Having looked at the Smart City from the cultural angle, we can also take a sociological viewpoint.

Pyramide de Maslow

The urban phenomenon arose many centuries ago and nowadays the trend towards city-dwelling is accelerating. This is basically because cities respond to fundamental needs and desires felt by the gregarious being that Man is. The city organises society in an especially resilient manner, and it is also quite an efficient way of managing a spatial area, channelling collective energy from and to everyone. So what do individual residents find there?

The famous – but frequently derided – pyramid model constructed by US psychologist Abraham Maslow represents a hierarchy of human needs which, he argued, must be satisfied in the given order. Similarly to the various stages of the pyramid, the city is in fact able to provide people which what they need at each level. At the basic level of physiological needs, the city traditionally supplies all the flows of resources and raw materials sourced from its hinterland, providing water, power, heat, etc through ever more closely meshed networks and systems. The city of course also provides shelter. Regarding safety and security, early cities quickly met the threat of aggression by developing defence systems such as strong walls and later organised police forces internally. Moving upwards in the Maslow hierarchy, the city meets our need for love and the sense of belonging in the way it organises community life, applies law and justice on its territory and sets internal behavioural rules. Our need for esteem is met through the exercise of individual power, through work and such institutions as universities. Finally the need for self-actualisation is met through the quest to make sense of the world, through religious sites and places of worship, and by identifying oneself with a collective history.

The city can therefore be seen as a means of responding to man’s needs at every stage of the pyramid, allowing of course for a few traditional imperfections to which the urban space is susceptible.  This is a constant theme explored by movies, Italian neo-realism, for example, where the city is depicted as a magnet for a rural population seeking a better life in which – so far at least – they are well served by the latest technology.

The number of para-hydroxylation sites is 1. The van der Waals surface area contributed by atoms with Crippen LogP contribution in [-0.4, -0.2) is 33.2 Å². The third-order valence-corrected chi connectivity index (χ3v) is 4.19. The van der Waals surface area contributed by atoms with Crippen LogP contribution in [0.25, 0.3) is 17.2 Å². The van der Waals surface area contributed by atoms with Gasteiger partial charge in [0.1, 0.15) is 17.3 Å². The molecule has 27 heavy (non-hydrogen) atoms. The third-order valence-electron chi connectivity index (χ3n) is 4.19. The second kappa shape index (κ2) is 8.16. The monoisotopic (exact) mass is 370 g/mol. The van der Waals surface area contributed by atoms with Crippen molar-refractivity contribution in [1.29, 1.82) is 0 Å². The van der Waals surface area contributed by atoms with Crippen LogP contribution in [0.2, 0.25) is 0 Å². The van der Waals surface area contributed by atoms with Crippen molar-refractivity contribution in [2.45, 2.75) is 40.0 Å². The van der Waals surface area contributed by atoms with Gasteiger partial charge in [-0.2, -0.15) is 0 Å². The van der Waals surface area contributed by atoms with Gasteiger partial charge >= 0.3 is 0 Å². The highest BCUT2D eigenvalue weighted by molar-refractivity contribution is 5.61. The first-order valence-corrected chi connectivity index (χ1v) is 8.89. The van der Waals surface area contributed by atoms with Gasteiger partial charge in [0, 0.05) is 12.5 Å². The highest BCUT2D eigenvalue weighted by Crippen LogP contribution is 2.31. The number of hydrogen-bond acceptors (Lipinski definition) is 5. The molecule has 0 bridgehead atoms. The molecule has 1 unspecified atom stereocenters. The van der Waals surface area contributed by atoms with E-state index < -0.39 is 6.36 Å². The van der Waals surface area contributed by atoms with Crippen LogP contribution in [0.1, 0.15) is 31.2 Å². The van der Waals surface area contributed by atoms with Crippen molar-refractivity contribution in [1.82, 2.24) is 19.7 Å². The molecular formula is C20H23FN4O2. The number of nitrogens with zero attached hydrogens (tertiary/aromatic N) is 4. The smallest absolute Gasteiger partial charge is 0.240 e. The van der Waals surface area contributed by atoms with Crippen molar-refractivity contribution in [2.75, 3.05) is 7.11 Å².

Centralisation versus decentralisation

However, there are limits to the attractions of the city. Once a city has reached a certain size, opposing forces start to appear. Urban sprawl arising from the construction of residential suburbs, leisure areas and shopping malls creates a corresponding surge in road traffic as people seek to get from place to place, plus the pollution that comes with it. Stretching the urban space to breaking point can then cause cultural voids to appear which are difficult to fill, accentuating the tendency for people to feel isolated and anonymous. Although cities have proved able to cope with the critical mass at each stage of the pyramid, they nevertheless meet the stumbling block of not being able to develop their historical heritage at the same rate. What happens to the city’s original centre, which enshrines its founding culture and history?  The fact that it is in the centre is not only of cultural importance. A city’s historical centre has an influence on the terrain around it. So living in the city centre can help to meet a person’s need for self-actualisation, the top layer of Maslow’s pyramid. However, when you apply this idea to the whole group, it simply does not work. So in order to regenerate the community, you have to make sense of things for people, to provide meaning on a very large scale.  But how can this be done? Should cities be built in an entirely different way? Should city centres be more densely populated, avoiding sprawl? Do you need to legislate on human flows and personal mobility? Unsolved urban stresses have in recent years begun to result in the appearance of inner-city deserts.